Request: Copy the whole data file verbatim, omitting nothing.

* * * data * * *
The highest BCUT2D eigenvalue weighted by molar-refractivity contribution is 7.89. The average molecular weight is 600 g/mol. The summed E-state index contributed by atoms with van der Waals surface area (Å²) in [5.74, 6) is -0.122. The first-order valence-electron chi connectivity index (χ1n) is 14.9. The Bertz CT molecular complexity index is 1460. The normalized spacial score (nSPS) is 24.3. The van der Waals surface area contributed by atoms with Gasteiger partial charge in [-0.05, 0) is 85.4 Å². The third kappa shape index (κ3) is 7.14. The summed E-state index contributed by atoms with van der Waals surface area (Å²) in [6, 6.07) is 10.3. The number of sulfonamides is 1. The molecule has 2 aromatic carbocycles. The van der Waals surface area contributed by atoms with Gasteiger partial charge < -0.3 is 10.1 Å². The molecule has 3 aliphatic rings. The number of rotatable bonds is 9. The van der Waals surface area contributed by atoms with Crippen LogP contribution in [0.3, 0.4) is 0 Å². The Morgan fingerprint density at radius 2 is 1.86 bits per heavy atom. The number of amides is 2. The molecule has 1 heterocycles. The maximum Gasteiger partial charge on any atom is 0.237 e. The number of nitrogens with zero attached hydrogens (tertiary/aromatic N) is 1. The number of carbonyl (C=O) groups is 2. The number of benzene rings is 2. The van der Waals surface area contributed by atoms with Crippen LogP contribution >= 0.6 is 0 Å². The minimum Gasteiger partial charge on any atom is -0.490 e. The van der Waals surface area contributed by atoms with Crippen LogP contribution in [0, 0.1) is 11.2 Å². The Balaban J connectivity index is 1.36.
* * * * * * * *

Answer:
The highest BCUT2D eigenvalue weighted by molar-refractivity contribution is 7.89. The average molecular weight is 600 g/mol. The summed E-state index contributed by atoms with van der Waals surface area (Å²) in [5.74, 6) is -0.122. The first-order valence-electron chi connectivity index (χ1n) is 14.9. The Bertz CT molecular complexity index is 1460. The normalized spacial score (nSPS) is 24.3. The van der Waals surface area contributed by atoms with Gasteiger partial charge in [-0.05, 0) is 85.4 Å². The third kappa shape index (κ3) is 7.14. The summed E-state index contributed by atoms with van der Waals surface area (Å²) in [6, 6.07) is 10.3. The number of sulfonamides is 1. The molecule has 2 aromatic carbocycles. The van der Waals surface area contributed by atoms with Gasteiger partial charge < -0.3 is 10.1 Å². The molecule has 3 aliphatic rings. The number of rotatable bonds is 9. The van der Waals surface area contributed by atoms with Crippen LogP contribution in [0.3, 0.4) is 0 Å². The Morgan fingerprint density at radius 2 is 1.86 bits per heavy atom. The number of amides is 2. The molecule has 1 heterocycles. The maximum Gasteiger partial charge on any atom is 0.237 e. The number of nitrogens with zero attached hydrogens (tertiary/aromatic N) is 1. The number of carbonyl (C=O) groups is 2. The number of benzene rings is 2. The van der Waals surface area contributed by atoms with Crippen LogP contribution >= 0.6 is 0 Å². The minimum Gasteiger partial charge on any atom is -0.490 e. The van der Waals surface area contributed by atoms with Crippen LogP contribution in [0, 0.1) is 11.2 Å². The Balaban J connectivity index is 1.36.